Daily Post and Post Info

I have added a page on how to use this blog. I will be updating it when I can. Here is the first installment. I will put up pages on some of my other post types, so that you understand what I am talking about with each post.

Daily Posts

I try to post a daily weather prediction from wherever I am, first thing in the morning. The template is as follows:

  • Weather Yesterday (maybe photos)
  • Weather Today (maybe photos)
  • NWS Forecast Summary: This is from the local office. I paraphrase the overall trends from their weather forecast.
  • NWS Forecasts for selected areas: This always includes my current location, as well as any of significance. On a normal day, that is my home, where I work, and a few other places. When I travel, this is nearby places where I may visit later in the day. It normally includes high and low temperatures, sky conditions, chances of showers and thunderstorms, snowfall amounts and wind speed and direction.
  • NWS Hazardous Weather Outlook/SPC Outlook: This can be two parts- the NWS part and the SPC part, depending on the circumstance. The NWS issues warnings and Hazardous Weather Outlooks. the SPC issues watches and outlooks. If they have issued Critical Fire Weather Risk or a Severe Weather Risk (Marginal, Slight, Enhanced, Moderate, or High), I will make note of this, and it may trigger other plots in the post. I may add CAPE or shear plots in severe weather, or Fosberg Index for Fire Weather, or Critical Thicknesses for snow.
  • Visible or Enhanced Infrared Satellite Image
  • 12Z Weather Balloon Sounding: This shows a profile of temperature and moisture, as well as available energy, shear, and general shape. I often reference “inverted v” soundings, where the red trace (temperature) and green trace (moisture) form an upside-down V. When this happens, it means there is moisture aloft, but less at the surface, and we often have gusty, downburst winds.
  • Surface Observations: This shows temperature, dewpoint, sky conditions (as told by sensors), and wind speed and direction. This is seasonably variable: a dewpoint of 28 F could be “high humidity” in the winter, when the surface temperature is low, but it could also mean “low humidity” during the summer, when the surface temperature is high.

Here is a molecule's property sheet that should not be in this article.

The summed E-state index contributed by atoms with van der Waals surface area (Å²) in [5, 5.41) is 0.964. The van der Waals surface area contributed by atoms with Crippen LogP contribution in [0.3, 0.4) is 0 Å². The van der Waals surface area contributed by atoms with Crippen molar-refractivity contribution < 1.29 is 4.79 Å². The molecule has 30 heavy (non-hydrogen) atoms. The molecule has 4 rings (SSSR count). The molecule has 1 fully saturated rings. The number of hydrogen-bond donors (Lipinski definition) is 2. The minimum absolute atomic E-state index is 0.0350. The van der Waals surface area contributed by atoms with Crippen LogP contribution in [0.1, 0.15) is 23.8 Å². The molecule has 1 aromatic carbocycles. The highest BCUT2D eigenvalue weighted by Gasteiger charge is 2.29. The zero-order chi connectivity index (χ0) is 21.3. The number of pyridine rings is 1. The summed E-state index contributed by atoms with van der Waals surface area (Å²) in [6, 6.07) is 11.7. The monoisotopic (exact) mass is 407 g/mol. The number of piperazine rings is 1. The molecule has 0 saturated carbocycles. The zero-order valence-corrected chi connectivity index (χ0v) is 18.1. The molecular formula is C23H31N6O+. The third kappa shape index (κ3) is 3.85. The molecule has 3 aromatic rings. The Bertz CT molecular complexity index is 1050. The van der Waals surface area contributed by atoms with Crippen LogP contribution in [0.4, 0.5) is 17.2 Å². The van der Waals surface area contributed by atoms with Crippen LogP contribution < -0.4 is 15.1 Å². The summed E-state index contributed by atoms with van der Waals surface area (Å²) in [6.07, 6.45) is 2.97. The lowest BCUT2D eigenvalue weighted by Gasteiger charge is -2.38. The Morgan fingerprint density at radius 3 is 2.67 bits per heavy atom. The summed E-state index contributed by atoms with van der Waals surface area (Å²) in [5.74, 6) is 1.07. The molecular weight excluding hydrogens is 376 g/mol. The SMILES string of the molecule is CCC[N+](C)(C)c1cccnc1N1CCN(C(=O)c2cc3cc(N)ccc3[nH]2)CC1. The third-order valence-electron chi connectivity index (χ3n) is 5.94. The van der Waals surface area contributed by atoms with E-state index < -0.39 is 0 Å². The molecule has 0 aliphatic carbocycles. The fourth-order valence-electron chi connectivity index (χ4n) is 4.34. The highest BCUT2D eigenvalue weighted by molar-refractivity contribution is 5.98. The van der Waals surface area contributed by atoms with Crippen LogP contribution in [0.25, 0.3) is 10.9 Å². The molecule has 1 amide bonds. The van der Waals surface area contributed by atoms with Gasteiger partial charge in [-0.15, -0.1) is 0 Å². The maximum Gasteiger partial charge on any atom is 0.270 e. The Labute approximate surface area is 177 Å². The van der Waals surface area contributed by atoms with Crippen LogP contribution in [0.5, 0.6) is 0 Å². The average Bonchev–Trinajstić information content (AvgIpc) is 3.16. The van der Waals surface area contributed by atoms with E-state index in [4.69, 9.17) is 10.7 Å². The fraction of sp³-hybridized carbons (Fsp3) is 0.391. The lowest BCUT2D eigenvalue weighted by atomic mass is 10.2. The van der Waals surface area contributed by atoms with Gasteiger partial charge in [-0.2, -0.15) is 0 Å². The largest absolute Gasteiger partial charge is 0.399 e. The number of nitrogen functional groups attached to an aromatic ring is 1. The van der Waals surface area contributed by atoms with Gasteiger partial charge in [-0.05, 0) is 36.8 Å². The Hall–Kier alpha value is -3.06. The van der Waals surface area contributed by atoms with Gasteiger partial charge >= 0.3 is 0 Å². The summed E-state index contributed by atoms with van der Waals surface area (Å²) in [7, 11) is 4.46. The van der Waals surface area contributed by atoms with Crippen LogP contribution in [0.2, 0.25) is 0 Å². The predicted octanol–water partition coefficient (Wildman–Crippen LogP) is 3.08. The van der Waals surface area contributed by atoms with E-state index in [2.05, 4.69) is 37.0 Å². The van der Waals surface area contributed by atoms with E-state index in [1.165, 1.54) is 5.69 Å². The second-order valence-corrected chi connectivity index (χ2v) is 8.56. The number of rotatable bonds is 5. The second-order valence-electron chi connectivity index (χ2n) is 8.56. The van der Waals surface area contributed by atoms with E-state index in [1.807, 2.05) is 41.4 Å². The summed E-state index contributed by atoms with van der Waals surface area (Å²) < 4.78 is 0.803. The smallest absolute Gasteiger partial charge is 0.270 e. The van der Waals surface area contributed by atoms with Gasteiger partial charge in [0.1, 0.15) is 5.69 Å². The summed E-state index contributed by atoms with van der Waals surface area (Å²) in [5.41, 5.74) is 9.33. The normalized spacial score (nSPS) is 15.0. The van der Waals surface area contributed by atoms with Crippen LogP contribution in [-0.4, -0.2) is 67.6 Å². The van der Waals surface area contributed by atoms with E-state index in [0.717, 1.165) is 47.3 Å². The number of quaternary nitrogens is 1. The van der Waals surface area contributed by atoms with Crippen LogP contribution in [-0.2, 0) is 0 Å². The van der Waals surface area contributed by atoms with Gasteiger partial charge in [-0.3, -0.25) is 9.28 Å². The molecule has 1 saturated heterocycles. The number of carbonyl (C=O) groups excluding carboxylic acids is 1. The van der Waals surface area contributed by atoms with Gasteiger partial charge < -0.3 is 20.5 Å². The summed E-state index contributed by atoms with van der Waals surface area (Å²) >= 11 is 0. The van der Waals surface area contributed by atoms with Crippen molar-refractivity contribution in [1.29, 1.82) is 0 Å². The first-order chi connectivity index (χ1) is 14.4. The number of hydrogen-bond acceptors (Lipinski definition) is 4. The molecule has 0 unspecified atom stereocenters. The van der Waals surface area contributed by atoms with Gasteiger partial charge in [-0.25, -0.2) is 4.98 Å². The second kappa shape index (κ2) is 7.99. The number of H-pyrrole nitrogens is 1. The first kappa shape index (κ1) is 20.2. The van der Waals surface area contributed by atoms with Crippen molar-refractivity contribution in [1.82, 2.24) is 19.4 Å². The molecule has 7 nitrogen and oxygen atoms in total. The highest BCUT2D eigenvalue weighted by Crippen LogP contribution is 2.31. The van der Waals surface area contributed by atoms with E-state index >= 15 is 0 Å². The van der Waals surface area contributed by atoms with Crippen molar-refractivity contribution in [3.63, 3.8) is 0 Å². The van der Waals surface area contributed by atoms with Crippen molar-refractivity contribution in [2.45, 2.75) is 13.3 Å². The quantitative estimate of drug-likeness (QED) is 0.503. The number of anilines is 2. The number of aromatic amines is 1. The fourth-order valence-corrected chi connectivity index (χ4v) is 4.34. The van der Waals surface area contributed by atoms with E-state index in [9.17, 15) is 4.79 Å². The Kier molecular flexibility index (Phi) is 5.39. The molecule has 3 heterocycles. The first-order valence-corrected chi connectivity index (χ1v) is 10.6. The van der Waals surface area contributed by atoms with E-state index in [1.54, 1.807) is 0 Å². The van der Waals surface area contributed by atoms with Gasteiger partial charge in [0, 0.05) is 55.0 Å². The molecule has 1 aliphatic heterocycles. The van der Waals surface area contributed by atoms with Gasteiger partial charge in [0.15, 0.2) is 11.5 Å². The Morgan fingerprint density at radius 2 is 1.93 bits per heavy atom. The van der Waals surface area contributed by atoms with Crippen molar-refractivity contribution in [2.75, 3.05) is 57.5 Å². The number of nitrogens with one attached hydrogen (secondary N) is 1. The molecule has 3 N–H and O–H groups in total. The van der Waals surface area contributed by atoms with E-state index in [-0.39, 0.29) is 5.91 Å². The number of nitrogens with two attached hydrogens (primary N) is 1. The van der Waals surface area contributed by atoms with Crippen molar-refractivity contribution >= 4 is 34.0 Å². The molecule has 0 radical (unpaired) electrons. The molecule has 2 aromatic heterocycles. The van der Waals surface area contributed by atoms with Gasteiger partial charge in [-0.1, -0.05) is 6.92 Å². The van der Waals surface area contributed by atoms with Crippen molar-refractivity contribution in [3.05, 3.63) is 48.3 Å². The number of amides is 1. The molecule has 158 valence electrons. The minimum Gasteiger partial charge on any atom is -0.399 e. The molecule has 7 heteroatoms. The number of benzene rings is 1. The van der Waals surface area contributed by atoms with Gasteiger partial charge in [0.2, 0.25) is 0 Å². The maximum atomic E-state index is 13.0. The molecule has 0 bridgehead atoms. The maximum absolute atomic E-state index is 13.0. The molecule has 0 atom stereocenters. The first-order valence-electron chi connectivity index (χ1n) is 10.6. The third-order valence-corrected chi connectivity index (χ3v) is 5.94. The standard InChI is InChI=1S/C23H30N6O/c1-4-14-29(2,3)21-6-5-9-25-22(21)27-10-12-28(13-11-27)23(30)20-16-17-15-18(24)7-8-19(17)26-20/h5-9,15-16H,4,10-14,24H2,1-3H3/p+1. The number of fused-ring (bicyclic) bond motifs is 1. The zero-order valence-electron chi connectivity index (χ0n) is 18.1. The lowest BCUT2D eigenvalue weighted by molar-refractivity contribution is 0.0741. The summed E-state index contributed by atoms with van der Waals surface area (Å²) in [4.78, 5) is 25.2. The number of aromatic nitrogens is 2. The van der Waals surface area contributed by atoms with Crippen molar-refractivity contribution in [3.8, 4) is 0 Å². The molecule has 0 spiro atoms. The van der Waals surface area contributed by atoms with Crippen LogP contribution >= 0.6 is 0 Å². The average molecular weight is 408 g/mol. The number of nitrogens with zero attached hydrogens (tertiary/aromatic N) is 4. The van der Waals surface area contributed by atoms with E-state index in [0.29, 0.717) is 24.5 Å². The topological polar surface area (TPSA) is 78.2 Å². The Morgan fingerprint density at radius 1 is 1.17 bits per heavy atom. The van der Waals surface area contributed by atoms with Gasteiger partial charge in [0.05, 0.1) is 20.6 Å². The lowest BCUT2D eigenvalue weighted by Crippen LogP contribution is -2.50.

• Surface Pressure: This has been adjusted for altitude. If the adjusted pressure is much below 1010 mb, I consider this “low” pressure, and if it is much above 1018 mb, I consider this high pressure. I check the current observation and the RAP 2, 4, and 6 hour predictions to look for trends. Often, diurnal heating (meaning daytime heating) drops the surface pressure.
  • 250 mb: The 250 mb chart shows the overall jetstream pattern. I give a qualitative speed and direction, and how it shifts through the day, if a major trough or ridge passes through.
  • 850 mb/700 mb: In these layers, I look for thermal advection: are the winds blowing across a thermal gradient, bringing in warmer air (Warm Air Advection, WAA) or colder air (Cold Air Advection, CAA). In New Mexico, the most common of these is a “backdoor cold front”, which is CAA that approaches from the northeast, as colder air filters into the Great Plains. Traditionally, meteorologists use 850 mb for this, but because we are at a higher altitude, I look at the 700 mb plot as well.
  • Simulated Reflectivity/Precipitation: This is like a suggested radar image. It doesn’t mean storms will fire exactly like this map shows; I look for trends. If nothing fires, I can speculate on whether there is enough moisture for precipitation. I use qualitative terms again like “isolated” or “scattered”. If there is precipitation, I will include the total precipitation, out to 12Z the next morning. If snow is possible, I will include that chart as well.
  • Temperature Charts: I have one for high temperature and low temperature. Typically, the high temperature will happen in the mid afternoon, and the low temperature right before sunrise, though passing fronts can affect the timing.
  • Dewpoint Chart: I throw this one in there to evaluate the surface moisture and dryline location (where the dewpoint changes quickly). Storms often fire along the dryline.
  • Wind Chart: This one is tricky. I only post this one if winds are expected to be “purple” on this chart (~25 mph). If I don’t include it, we still may have a windy day, just not with winds over 25 mph.
  • Simulated Infrared Imagery: This is an attempt at whether we will have clouds or not. The same caveat as the simulated reflectivity: I look for trends, not whether there will be a cloud over your house.
  • Summary: This is my overall summary. If I disagree with something from the NWS or don’t like some of the model data, I’ll mention that. I normally tell you what my outdoor activities will be (working in the garden, wearing a heavy coat, etc).

About highplainschasing

This blog is about my tales in storm chasing. My name is Seth Price and I am an instrumentation instructor at New Mexico Tech. My amateur radio call sign is N3MRA.
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